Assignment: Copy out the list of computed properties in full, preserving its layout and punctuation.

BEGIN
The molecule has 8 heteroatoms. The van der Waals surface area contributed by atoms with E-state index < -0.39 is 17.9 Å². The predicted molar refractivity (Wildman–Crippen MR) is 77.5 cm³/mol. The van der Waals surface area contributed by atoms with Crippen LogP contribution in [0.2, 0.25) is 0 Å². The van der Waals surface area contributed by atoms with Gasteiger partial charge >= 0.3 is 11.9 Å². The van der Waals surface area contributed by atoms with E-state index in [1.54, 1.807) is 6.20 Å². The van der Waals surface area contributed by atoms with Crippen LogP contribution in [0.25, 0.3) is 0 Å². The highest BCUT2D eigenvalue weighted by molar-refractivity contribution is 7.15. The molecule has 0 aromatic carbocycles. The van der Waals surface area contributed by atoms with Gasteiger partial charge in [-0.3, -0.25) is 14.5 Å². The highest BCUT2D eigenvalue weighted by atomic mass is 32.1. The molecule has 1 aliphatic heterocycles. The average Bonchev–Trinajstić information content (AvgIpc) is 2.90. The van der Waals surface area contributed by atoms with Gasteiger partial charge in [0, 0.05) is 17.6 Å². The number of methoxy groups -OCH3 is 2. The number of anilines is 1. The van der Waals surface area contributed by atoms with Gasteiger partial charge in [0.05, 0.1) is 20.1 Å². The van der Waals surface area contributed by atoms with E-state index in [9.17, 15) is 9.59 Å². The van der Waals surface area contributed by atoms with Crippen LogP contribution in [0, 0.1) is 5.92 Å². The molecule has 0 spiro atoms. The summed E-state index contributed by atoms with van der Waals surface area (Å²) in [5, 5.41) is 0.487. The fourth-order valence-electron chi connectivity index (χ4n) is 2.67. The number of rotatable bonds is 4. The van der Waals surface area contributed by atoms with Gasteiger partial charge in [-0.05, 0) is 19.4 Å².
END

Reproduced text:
The molecule has 8 heteroatoms. The van der Waals surface area contributed by atoms with E-state index < -0.39 is 17.9 Å². The predicted molar refractivity (Wildman–Crippen MR) is 77.5 cm³/mol. The van der Waals surface area contributed by atoms with Crippen LogP contribution in [0.2, 0.25) is 0 Å². The van der Waals surface area contributed by atoms with Gasteiger partial charge >= 0.3 is 11.9 Å². The van der Waals surface area contributed by atoms with E-state index in [1.54, 1.807) is 6.20 Å². The van der Waals surface area contributed by atoms with Crippen LogP contribution in [0.25, 0.3) is 0 Å². The highest BCUT2D eigenvalue weighted by molar-refractivity contribution is 7.15. The molecule has 0 aromatic carbocycles. The van der Waals surface area contributed by atoms with Gasteiger partial charge in [-0.3, -0.25) is 14.5 Å². The highest BCUT2D eigenvalue weighted by atomic mass is 32.1. The molecule has 1 aliphatic heterocycles. The average Bonchev–Trinajstić information content (AvgIpc) is 2.90. The van der Waals surface area contributed by atoms with Gasteiger partial charge in [0, 0.05) is 17.6 Å². The number of methoxy groups -OCH3 is 2. The number of anilines is 1. The van der Waals surface area contributed by atoms with Gasteiger partial charge in [0.05, 0.1) is 20.1 Å². The van der Waals surface area contributed by atoms with E-state index in [9.17, 15) is 9.59 Å². The van der Waals surface area contributed by atoms with Crippen LogP contribution in [0, 0.1) is 5.92 Å². The molecule has 0 spiro atoms. The summed E-state index contributed by atoms with van der Waals surface area (Å²) in [5, 5.41) is 0.487. The fourth-order valence-electron chi connectivity index (χ4n) is 2.67. The number of rotatable bonds is 4. The van der Waals surface area contributed by atoms with Gasteiger partial charge in [-0.05, 0) is 19.4 Å².